Nestlé UK & Ireland, makers of Kit Kat, Nescafe and Rowntree products, is to plant nearly 75 acres of flowers to help halt the decline of the UK’s butterfly population.
By 2015 all 15 UK Nestlé sites will have a wildflower meadow within the factory grounds with the aim of attracting more than 10 varieties of butterflies to the sites and improving its environmental sustainability.
In addition, seven dairy farmers, part of the Nestlé First Milk Sustainability Partnership have joined the programme to boost the total to 75 acres. The farmers are from the group who supply the Girvan factory in Scotland with around 70 million litres of milk each year to be used in Nestlé’s milk chocolate and will plant wildflower meadows on their land.
Nestlé will look to further expand the programme across the entire supply chain.
Mike Dilger, Vice President of Butterfly Conservation, naturalist, TV presenter and broadcaster: “This is very positive news from Nestlé. I am fully supportive of any programme which sees the planting of new habitats for butterflies and other pollinators and I welcome their lead on this issue.
Whether it is unused space within a factory site, a farm, a school, a back garden or even a window box, nature in the UK needs help and I hope Nestlé’s commitment to wildflower meadows inspires other businesses, organisations and individuals to follow suit.”
Working with local representatives from Natural England, Cumbria and Northumberland Wildlife Trusts and the Butterfly Conservation, Nestlé employees, families and local schools have already started planting the meadows hoping to attract varieties such as the Large White (Pieris brassicae) Red Admiral (Vanessa Atalanta), the Small Copper, Wall Brown and the Meadow Brown.
Employees and local communities will record new butterfly sightings with the imminent launch of a new app to assist them. The specially designed mobile app which will automatically log findings on the local Wildlife Trust database as part of a campaign to monitor butterfly numbers across the UK.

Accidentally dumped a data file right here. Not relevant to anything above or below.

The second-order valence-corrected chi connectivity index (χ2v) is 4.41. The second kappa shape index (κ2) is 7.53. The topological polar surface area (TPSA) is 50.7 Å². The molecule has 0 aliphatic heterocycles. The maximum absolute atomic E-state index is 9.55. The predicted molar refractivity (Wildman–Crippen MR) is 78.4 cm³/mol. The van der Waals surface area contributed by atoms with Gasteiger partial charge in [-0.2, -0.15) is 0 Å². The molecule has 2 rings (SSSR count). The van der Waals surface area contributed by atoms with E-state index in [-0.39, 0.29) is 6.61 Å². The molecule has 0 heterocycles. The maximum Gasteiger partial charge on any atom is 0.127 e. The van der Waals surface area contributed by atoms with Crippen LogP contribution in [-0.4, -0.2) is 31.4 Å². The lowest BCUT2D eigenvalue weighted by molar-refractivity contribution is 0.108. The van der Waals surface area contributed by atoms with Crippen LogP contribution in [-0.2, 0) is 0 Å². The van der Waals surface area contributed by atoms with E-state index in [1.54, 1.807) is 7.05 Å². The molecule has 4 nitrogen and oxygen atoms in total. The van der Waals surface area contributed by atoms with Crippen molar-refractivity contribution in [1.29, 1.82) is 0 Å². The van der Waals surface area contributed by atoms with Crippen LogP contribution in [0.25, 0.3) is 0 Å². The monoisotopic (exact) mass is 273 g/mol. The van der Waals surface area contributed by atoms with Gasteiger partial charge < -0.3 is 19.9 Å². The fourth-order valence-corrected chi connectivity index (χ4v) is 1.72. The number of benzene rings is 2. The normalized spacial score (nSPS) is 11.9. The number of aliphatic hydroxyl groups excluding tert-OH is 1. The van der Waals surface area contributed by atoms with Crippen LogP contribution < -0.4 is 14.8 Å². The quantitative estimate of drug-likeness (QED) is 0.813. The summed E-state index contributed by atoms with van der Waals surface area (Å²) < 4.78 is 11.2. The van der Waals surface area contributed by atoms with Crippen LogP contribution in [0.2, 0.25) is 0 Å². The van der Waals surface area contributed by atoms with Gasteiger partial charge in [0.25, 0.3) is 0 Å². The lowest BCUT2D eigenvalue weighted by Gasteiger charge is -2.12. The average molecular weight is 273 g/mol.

Nestlé has established a set of criteria for each site around planning, maintaining and improving the meadows. They include employee, community and external expert engagement, correct seeds to plant and how the butterflies are monitored. Each meadow will be independently verified by using the criteria as a measure.
Inder Poonaji, Head of Environmental Sustainability Nestlé UK who developed the programme said: “Without nature, we don’t exist. Nature provides pollinators such as butterflies, bees and birds and they are integral to the food we grow.
“Their habitats are at risk which is why we are announcing this programme, to encourage biodiversity across not only our sites but also land belonging to our First Milk farmers. Over the next few years, we would like to work with more organisations, businesses and people across our entire supply chain to make this project truly national.”
In May this year, the State of Nature report compiled by 25 wildlife organisations was launched suggesting 60% of animal and plant species studied have declined in the past 50 years. The small tortoiseshell butterfly has declined in abundance by 77% in the last ten years, while the British butterfly population is continuing a marked downward trend. Beetles and wildflowers are also among the most vulnerable species.
The Butterfly Conservation 2012 report revealed numbers of the insects fell by more than 20% between 2010 and 2011 adding that there was a long-term and on-going deterioration of suitable butterfly habitats across the countryside.